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How to build a pulley at home

Building the Pulley

A pulley is just a rope slung over a wheel that is used to lift something. The simplest way to do this is to tie the rope to the weight and then feed the rope over a pole or onto a wheel and then pull down on the rope. Since you're pulling down on the rope instead of trying to heave the weight upwards it might be slightly easier to lift than before, but the pulley isn't really doing much for you at this point. It is possible to get the pulley to really help you out though - we call this a mechanical advantage and it's all to do with how the rope goes between your weight, through the wheels and down to your hands. Find out more with the videos below.

How does the Pulley Work?

Pulleys can be built with construction sets you might have or used to play with - now is a good time to dig it out of the loft and have a go! Watch this video to see one in action.

A pulley works by sharing the force you are pulling down with across multiple ropes. This increases the amount of force you can apply easily but, unfortunately, the cost of that is the distance you have to pull the rope. The more mechanical advantage, the easier it is to lift, but you'll end up having to keep on pulling and pulling and pulling to raise the weight!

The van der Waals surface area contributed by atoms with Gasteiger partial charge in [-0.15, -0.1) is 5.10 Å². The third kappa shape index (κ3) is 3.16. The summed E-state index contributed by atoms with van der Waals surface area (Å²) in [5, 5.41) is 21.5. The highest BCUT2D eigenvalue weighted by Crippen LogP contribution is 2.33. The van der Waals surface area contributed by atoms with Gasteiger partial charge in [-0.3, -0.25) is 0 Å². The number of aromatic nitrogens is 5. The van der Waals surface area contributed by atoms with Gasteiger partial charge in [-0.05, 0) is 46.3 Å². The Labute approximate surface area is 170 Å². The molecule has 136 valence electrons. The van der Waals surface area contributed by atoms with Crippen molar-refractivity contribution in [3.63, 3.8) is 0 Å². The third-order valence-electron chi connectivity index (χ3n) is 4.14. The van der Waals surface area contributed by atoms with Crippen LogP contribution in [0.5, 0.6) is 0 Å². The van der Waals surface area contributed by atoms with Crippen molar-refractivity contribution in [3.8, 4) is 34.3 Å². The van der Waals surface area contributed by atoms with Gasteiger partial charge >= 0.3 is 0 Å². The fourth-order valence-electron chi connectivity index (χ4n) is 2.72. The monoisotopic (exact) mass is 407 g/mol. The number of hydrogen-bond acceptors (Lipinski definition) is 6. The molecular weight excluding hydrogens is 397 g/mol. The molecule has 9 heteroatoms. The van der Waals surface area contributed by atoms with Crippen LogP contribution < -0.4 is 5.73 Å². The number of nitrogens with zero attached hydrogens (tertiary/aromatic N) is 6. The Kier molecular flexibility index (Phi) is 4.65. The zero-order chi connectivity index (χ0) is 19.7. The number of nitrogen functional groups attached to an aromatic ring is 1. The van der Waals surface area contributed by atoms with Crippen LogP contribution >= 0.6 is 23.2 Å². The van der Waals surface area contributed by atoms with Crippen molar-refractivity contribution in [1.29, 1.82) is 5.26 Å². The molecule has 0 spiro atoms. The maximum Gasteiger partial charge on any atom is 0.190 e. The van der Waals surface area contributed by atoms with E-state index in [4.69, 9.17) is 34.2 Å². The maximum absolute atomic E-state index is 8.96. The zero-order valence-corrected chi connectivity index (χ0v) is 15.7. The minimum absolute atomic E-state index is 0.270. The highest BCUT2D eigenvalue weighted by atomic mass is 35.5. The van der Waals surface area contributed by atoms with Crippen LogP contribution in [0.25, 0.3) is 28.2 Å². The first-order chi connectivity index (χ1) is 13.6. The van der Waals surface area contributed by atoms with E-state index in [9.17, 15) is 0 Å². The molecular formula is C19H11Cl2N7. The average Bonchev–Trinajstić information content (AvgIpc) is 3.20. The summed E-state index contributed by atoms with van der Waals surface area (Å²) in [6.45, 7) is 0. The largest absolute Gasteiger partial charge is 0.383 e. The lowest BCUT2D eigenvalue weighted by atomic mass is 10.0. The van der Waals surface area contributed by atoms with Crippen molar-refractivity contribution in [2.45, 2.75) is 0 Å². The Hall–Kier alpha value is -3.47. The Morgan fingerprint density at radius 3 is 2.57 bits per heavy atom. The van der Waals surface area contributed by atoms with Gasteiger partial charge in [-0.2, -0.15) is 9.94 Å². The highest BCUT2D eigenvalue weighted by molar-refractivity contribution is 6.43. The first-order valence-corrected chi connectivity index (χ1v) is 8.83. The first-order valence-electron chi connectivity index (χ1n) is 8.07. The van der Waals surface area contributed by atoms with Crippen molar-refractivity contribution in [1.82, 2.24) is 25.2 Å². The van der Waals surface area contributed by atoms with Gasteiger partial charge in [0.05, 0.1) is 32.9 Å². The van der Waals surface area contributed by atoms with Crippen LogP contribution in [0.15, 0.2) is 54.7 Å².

The amount of energy required to lift the weight a certain distance stays the same - we call this work. There is an equation you might learn in GCSE Science:

work done = force applied × distance moved

Diagrams of two pulleys - one with no mechanical advantage and one with a mechanical advantage of 2

Blue arrow - distance moved, orange arrow - force applied

Mechanical Advantage

To show how different mechanical advantages can be set up and the difference it can make to lifting something, watch the video below.

We have seen a mechanical advantage of 2, 4 and 6 - all even numbers.

Pulleys with different mechanical advantages

What do you think we would need to do to get an odd mechanical advantage? There's one thing in common between all of these pulley set ups - you can see the rope starts off tied to the board behind the weight. If it started off tied to the weight instead.... try it out at home if you've got the wheels to set one up!

Phil has been tinkering with a set of K'Nex to build a pulley. Things started off simple with a 2x mechanical advantage system but - Engineers out there - what is the mechanical advantage of this one?

A complex pulley system